Shaft Fitting

By Bruce MartinJanuary 20, 2008, 5:00 pm

Editor's Note: Bruce Martin is a PGA Master Professional with the San Diego Golf Academy. SDGAs program offers a curriculum of golf instruction and golf business management at all four golf schools, and provides graduates with the education required to get the golf job they desire. You'll soon be teaching others how to improve their game! Click here to learn more about SDGA

The shaft is the engine of the club. One major goal all club fitters encounter is to properly fit their students with the correct shafts. This article will discuss the keys toward determining the proper shafts for the Golf Channel viewers. Shaft technology is constantly improving. Consumer shaft options are enormous. New shaft companies are in the market on a monthly basis. Current shaft manufacturers offer a wide array of shafts for drivers, fairway woods, hybrids, irons, and putters.
During the swing, the shaft bends in three directions:

  • On the transition of the swing from the top / downswing, the shaft will lag or load. This is also classified as stored energy.

  • Just prior to impact, at impact, or after impact, the shaft will lead. This is released energy.

  • In addition to lagging and leading, the shaft will also bend toe down = shaft droop. This will flatten the lie angle, which is a major concern for your irons.

With the shaft bending in three directions, how can one consistently return the clubface to a square position while maximizing the potentials for distance and accuracy? The answer may be in properly fitted shafts.
In order to determine the proper shaft for each golfer, proceed to the following steps:
The majority of golfers will experience the following ball flights ' (Right handed)
Shaft too stiff - Low and to the right = fades, slices, push slices.
Shafts too flexible ' High and to the left = draws, hook, pull hooks.
General guide for shaft stiffness (Based on driver club head speed):
  • X-stiff 110-115+ mph

  • Stiff 100+ mph

  • Regular 90+ mph

  • Senior 80+ mph

If you hook the ball too much, try a stiffer shaft.
If you slice the ball too much, try a more flexible shaft.
Lower kick point shafts will produce higher ball flights = excellent for the following golfers:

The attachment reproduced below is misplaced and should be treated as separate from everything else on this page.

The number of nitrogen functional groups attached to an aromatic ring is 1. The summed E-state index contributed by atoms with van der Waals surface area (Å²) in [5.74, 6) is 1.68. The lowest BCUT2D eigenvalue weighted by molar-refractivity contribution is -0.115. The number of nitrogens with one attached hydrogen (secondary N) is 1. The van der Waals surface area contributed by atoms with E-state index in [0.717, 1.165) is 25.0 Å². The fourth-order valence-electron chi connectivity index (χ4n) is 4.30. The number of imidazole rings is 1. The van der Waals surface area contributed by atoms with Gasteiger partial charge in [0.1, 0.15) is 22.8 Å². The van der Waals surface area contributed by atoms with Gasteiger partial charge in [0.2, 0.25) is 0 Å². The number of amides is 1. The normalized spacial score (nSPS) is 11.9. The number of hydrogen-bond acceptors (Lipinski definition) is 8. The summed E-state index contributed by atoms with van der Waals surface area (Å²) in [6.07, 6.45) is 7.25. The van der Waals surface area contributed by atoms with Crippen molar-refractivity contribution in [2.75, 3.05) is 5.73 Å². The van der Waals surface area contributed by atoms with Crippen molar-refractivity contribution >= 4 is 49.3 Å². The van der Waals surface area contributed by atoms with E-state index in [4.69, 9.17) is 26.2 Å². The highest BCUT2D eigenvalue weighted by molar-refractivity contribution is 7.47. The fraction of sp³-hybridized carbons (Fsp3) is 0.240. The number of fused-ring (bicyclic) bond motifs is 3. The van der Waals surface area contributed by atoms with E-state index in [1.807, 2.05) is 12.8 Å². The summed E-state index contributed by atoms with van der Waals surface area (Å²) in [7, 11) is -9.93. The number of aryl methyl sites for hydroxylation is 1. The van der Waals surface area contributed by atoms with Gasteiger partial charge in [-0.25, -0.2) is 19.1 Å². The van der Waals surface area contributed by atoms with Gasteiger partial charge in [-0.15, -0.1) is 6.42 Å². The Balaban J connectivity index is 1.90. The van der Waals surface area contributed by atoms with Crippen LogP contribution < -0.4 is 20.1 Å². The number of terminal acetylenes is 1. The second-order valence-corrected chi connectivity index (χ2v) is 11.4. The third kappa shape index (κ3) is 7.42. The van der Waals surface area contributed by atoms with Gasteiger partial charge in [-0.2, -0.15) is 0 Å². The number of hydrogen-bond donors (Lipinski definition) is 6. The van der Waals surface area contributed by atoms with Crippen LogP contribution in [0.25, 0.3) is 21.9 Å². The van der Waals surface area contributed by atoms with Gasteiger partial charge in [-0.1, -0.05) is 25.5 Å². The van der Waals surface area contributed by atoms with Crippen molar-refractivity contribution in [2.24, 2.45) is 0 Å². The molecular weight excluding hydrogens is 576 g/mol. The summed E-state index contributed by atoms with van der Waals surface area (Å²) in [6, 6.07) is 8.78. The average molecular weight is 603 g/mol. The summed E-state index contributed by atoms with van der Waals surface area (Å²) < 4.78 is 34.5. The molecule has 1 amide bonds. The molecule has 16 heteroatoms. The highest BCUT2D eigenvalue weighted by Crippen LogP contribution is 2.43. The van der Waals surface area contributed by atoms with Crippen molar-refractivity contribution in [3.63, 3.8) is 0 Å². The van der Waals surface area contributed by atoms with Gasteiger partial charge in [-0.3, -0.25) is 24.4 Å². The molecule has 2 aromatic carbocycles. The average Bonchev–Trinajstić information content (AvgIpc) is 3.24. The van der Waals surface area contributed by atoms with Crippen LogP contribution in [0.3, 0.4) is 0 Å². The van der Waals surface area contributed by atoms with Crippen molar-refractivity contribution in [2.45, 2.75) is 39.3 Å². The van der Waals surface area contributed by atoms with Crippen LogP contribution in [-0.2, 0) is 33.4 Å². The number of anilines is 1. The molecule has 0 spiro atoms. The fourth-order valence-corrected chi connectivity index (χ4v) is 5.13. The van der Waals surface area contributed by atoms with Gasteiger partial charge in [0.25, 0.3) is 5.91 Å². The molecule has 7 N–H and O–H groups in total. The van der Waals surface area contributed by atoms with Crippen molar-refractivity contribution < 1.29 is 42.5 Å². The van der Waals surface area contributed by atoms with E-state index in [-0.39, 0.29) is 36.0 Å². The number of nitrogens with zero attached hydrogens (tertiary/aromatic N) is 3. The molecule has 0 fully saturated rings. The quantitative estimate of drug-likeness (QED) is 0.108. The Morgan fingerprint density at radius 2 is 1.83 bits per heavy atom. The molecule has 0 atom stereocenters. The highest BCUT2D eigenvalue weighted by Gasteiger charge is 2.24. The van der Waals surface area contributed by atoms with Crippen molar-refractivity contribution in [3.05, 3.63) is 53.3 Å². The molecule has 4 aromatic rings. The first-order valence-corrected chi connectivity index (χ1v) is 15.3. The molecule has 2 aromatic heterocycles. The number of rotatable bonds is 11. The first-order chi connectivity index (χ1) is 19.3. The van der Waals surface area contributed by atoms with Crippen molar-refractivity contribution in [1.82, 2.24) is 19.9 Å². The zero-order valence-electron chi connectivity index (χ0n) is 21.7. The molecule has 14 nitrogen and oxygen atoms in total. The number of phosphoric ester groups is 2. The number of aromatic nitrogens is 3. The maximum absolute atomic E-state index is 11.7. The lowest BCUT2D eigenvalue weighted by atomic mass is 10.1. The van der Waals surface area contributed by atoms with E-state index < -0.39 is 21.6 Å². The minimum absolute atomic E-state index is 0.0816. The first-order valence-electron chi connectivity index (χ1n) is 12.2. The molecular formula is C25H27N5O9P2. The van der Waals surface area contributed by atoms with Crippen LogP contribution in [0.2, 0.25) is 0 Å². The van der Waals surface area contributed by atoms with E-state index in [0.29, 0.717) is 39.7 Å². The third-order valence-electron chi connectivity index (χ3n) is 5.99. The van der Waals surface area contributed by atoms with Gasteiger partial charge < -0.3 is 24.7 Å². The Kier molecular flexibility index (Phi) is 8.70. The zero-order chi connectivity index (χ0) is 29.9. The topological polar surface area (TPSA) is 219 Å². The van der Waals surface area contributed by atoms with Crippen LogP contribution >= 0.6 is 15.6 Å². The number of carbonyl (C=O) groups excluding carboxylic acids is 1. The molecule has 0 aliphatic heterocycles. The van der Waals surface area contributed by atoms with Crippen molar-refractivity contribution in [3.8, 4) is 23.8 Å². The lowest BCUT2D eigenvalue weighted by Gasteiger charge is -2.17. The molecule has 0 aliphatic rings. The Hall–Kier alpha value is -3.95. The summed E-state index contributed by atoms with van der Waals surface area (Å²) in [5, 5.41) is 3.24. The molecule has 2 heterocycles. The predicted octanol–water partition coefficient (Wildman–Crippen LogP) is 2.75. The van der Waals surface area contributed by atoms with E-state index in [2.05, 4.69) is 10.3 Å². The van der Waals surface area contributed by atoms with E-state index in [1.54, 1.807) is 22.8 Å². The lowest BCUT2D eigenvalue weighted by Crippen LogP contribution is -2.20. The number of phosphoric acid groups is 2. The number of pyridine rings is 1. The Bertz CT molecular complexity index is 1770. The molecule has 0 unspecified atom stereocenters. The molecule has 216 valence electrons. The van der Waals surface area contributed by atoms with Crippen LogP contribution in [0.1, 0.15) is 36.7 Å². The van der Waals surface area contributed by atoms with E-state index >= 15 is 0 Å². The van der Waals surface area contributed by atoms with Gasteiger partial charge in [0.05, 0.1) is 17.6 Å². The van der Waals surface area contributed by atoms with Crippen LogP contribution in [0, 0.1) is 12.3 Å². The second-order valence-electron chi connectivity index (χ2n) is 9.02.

• Lower ball flights

  • Slower to average club head speeds

  • Players that reverse pivot / reverse weight shift

  • Players needing more carry distance and higher trajectories

Higher kick point shafts will produce lower ball flights = excellent for the following golfers:
  • Too high of ball flight

  • Higher club head speeds

  • Players that hang back / have trouble shifting their weight forward

  • Scoopers = adds more dynamic loft at impact

  • Stronger players that need more of a penetrating ball flight

To determine the proper length, have your local PGA Golf professional take a look at your posture at setup and your ability to hit the sweetspot / centeredeness consistently.
Length Considerations:
Longer shafts = Offers more distance, but sacrifices accuracy and consistency.
Shorter shafts = Offers less distance, and more accuracy and consistency.
Putting = Too many putter shafts are designed too long. This may sacrifice the golfers abilities to line up properly and produce an improper path.
Graphite shafted irons ' Manufacturers typically design these shafts 1 longer than standard steel shafts.
Changing length = For every change, the lie angle will also change 1 degree.
Ex: Adding 1 to standard lie angles will produce a 2 degree upright lie angle.
Graphite or Steel?
Look at any PGA or LPGA tour event and you will see the majority of players with steel shafted irons and graphite shafted metal woods. Why, Steel offers more consistency and graphite has the potential for increased distance.
Benefits of graphite shafts:
  • Lighter = potential for more speed